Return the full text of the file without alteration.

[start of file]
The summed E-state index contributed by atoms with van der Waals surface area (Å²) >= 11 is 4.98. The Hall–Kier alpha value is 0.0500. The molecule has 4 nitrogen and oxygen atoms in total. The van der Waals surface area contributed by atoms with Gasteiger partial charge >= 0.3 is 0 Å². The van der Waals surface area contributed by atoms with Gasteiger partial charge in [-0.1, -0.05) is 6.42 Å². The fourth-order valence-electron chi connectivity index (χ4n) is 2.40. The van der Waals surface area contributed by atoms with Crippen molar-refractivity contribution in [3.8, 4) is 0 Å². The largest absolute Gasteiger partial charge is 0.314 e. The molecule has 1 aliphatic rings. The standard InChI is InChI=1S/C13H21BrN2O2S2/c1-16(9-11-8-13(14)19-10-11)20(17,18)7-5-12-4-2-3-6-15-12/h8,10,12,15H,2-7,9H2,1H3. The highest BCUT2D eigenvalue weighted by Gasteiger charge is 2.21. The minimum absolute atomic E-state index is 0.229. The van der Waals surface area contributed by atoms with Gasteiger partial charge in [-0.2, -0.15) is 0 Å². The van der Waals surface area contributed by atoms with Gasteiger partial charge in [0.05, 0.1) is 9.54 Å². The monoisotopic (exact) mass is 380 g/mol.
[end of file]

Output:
The summed E-state index contributed by atoms with van der Waals surface area (Å²) >= 11 is 4.98. The Hall–Kier alpha value is 0.0500. The molecule has 4 nitrogen and oxygen atoms in total. The van der Waals surface area contributed by atoms with Gasteiger partial charge >= 0.3 is 0 Å². The van der Waals surface area contributed by atoms with Gasteiger partial charge in [-0.1, -0.05) is 6.42 Å². The fourth-order valence-electron chi connectivity index (χ4n) is 2.40. The van der Waals surface area contributed by atoms with Crippen molar-refractivity contribution in [3.8, 4) is 0 Å². The largest absolute Gasteiger partial charge is 0.314 e. The molecule has 1 aliphatic rings. The standard InChI is InChI=1S/C13H21BrN2O2S2/c1-16(9-11-8-13(14)19-10-11)20(17,18)7-5-12-4-2-3-6-15-12/h8,10,12,15H,2-7,9H2,1H3. The highest BCUT2D eigenvalue weighted by Gasteiger charge is 2.21. The minimum absolute atomic E-state index is 0.229. The van der Waals surface area contributed by atoms with Gasteiger partial charge in [-0.2, -0.15) is 0 Å². The van der Waals surface area contributed by atoms with Gasteiger partial charge in [0.05, 0.1) is 9.54 Å². The monoisotopic (exact) mass is 380 g/mol.